Some of the Strip’s theme hotels are fun to walk around in, like the Venetian or Mandalay Bay. But most have no redeeming qualities. Consider the Luxor, a giant black pyramid guarded by an enormous sphinx. Despite having only opened in 1993, it has already managed to achieve an authentic feeling of decay, with dark hallways, faded faux-hieroglyphics, and an unstable railings that provide only the slightest protection against falling hundreds of feet onto the casino floor. The result is impressive, even for Vegas: a building that combines the dispair of an existential crisis with the ambiance of a parking garage.

B. Nuclear Fallout.

Nearly 80 percent of Nevada belongs to the federal government, which decided to take advantage of its vast deserts not for nuclear explosions. Pockmarked with craters and larger than Rhode Island, the Nevada Test Site is the most notorious of the government’s testing grounds. Between 1951 and 1992, it was home to more than one thousand nuclear detonations. While the tests’ full fallout, if you will, remains unclear, in 1997 the National Cancer Institute concluded that atmospheric tests done in the area had contaminated large parts of the country with radioactive iodine-131 in quantities big enough to produce ten thousand to seventy-five thousand cases of thyroid cancer. I consider that reason enough not to visit. But others disagree—and for them, the U.S. Department of Energy has joined forces with NTS to offer free monthly tours.

C. Nuclear Garbage Dumps.

When you do that much nuclear testing, you have to have someplace to put your garbage, for a long time, the plan was to dump it at Yucca Mountains, conveniently located within the Nevada Test Site. Designed to hold more than seventy thousand tons of nuclear waste, the mountain seemed ideal: no one lives around it, its water table is deep, and besides, it’s in a location already contaminated by nuclear waste. The federal government spent more than two decades—and billions of dollars—hollowing out the mountains in America’s largest-ever public works project. Then in 2009, the project was scrapped. No one yet knows where America’s homeless nuclear waste is going to end up (its eventual location will be another place not to visit), but in the meantime, there’s at least one good reason to abandon Yucca Mountains: in 2007, geologists realized that part of the complex was situated directly on top of a fault line.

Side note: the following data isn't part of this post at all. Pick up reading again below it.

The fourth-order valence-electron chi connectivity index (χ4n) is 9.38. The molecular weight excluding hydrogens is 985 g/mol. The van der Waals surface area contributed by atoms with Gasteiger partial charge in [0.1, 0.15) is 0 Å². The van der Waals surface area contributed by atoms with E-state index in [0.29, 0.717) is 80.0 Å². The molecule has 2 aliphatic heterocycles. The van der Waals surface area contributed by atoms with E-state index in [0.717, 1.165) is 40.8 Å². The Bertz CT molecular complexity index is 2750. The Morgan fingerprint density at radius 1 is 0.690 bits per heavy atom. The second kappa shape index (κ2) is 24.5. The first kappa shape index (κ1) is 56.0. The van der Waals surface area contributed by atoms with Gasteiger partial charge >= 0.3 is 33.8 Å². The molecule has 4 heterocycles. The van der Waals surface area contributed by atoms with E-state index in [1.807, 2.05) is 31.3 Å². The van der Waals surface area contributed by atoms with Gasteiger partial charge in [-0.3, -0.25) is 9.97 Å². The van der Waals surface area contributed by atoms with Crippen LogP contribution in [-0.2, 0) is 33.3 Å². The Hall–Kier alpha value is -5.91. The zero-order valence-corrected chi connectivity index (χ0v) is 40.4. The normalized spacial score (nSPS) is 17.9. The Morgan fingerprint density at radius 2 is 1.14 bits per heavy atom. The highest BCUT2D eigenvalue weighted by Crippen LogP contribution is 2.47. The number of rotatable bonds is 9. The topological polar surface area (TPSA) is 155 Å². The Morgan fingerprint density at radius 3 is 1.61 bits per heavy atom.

D. Aliens.

Living in Nevada can make a person paranoid. If the government already used the state to test nuclear bombs, goes the logic, who’s to say it’s not up to other things? For example, concealing evidence of alien landings. Don’t believe me? Go to Rachel, Nevada, a tiny town—or, rather, trailer park—some sixty miles from the nearest gas station on a road whose official nickname is the Extraterrestrial Highway. Tucked next to the mysterious Area 51 (a top-secret air force base), it’s a mecca for some of America’s most fervent believers in extraterrestrial life. And Rachel encourages them—its official Web site lists its population as “Humans 98, Aliens ??” and sings on telephone poles advertise an alien-sighting hotline. These days the town’s main gathering place—and only business—is a motel called the Little A’Le’Inn, where visitors gather to swap stories of alien sightings over burgers and cups of coffee. It’s worth a visit, but be careful—if you stick around long enough you have a high chance of being invite over to someone’s house to watch home movies of UFOs.


Any bathroom at winco foods

Nothing more to say.


The Park Slope food co-op

Wednesday 28 August, 7:30pm
I sit on a folding chair in a circle of would-be members, sneaking handfuls of free whole-wheat pretzels as I wait my turn to speak. The twenty-three other people at the orientation with me are fresh-faced and earnest, dressed in shades of Lands End and L.L. Bean. When asked their reasons for joining, they mention things like community involvement, raw food diets, and fighting against capitalist systems of consumption.

“I want to join the Park Slope Food Co-op,” I say, “because, well, I guess I just want to buy good food at low prices.” I glance around nervously—should I mention the Man?—but the orientation leader smiles.

I have my photograph taken for my membership card, without which I won’t be allowed to shop. This card is linked to a computerized record of my attendance for my mandatory, monthly two-and-three-quarter hour workshifts. My ID card also shows my member number, which corresponds to a hand-written 4×6 index card holding a back-up record of my history as a Co-op member. I pay my fees, sign up for a work squad, and pick up my complimentary, reusable mesh grocery bag.